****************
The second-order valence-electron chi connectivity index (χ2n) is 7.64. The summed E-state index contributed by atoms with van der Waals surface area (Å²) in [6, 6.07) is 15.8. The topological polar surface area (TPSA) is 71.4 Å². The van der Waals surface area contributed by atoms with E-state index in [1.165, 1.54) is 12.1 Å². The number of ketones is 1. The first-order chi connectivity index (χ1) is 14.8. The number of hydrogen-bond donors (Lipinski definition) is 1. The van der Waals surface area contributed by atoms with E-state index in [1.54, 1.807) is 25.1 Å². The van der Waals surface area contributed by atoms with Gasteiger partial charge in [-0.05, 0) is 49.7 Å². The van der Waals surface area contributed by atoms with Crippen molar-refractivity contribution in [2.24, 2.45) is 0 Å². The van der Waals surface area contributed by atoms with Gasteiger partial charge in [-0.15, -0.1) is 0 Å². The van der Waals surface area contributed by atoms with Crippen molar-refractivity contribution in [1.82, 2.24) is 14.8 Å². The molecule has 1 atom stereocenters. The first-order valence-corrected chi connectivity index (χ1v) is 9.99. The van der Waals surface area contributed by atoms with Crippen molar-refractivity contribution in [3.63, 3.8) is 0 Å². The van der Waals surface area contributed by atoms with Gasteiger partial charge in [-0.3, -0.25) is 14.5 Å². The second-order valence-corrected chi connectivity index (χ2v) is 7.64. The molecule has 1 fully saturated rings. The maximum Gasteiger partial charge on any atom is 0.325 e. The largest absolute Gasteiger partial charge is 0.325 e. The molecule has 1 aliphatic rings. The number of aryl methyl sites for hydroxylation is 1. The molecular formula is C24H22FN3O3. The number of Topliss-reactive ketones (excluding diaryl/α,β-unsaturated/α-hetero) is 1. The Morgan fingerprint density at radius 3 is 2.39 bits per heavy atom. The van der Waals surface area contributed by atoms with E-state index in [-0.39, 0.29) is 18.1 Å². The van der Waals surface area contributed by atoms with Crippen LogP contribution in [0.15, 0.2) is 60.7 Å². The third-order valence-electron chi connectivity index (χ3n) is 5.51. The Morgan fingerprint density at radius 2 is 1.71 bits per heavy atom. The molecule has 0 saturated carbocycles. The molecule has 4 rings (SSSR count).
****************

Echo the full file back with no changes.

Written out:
The second-order valence-electron chi connectivity index (χ2n) is 7.64. The summed E-state index contributed by atoms with van der Waals surface area (Å²) in [6, 6.07) is 15.8. The topological polar surface area (TPSA) is 71.4 Å². The van der Waals surface area contributed by atoms with E-state index in [1.165, 1.54) is 12.1 Å². The number of ketones is 1. The first-order chi connectivity index (χ1) is 14.8. The number of hydrogen-bond donors (Lipinski definition) is 1. The van der Waals surface area contributed by atoms with E-state index in [1.54, 1.807) is 25.1 Å². The van der Waals surface area contributed by atoms with Gasteiger partial charge in [-0.05, 0) is 49.7 Å². The van der Waals surface area contributed by atoms with Crippen molar-refractivity contribution in [2.24, 2.45) is 0 Å². The van der Waals surface area contributed by atoms with Gasteiger partial charge in [-0.15, -0.1) is 0 Å². The van der Waals surface area contributed by atoms with Crippen molar-refractivity contribution in [1.82, 2.24) is 14.8 Å². The molecule has 1 atom stereocenters. The first-order valence-corrected chi connectivity index (χ1v) is 9.99. The van der Waals surface area contributed by atoms with Crippen molar-refractivity contribution in [3.63, 3.8) is 0 Å². The van der Waals surface area contributed by atoms with Gasteiger partial charge in [-0.3, -0.25) is 14.5 Å². The second-order valence-corrected chi connectivity index (χ2v) is 7.64. The molecule has 1 fully saturated rings. The maximum Gasteiger partial charge on any atom is 0.325 e. The largest absolute Gasteiger partial charge is 0.325 e. The molecule has 1 aliphatic rings. The number of aryl methyl sites for hydroxylation is 1. The molecular formula is C24H22FN3O3. The number of Topliss-reactive ketones (excluding diaryl/α,β-unsaturated/α-hetero) is 1. The Morgan fingerprint density at radius 3 is 2.39 bits per heavy atom. The van der Waals surface area contributed by atoms with E-state index in [-0.39, 0.29) is 18.1 Å². The van der Waals surface area contributed by atoms with Crippen LogP contribution in [0.15, 0.2) is 60.7 Å². The third-order valence-electron chi connectivity index (χ3n) is 5.51. The Morgan fingerprint density at radius 2 is 1.71 bits per heavy atom. The molecule has 0 saturated carbocycles. The molecule has 4 rings (SSSR count).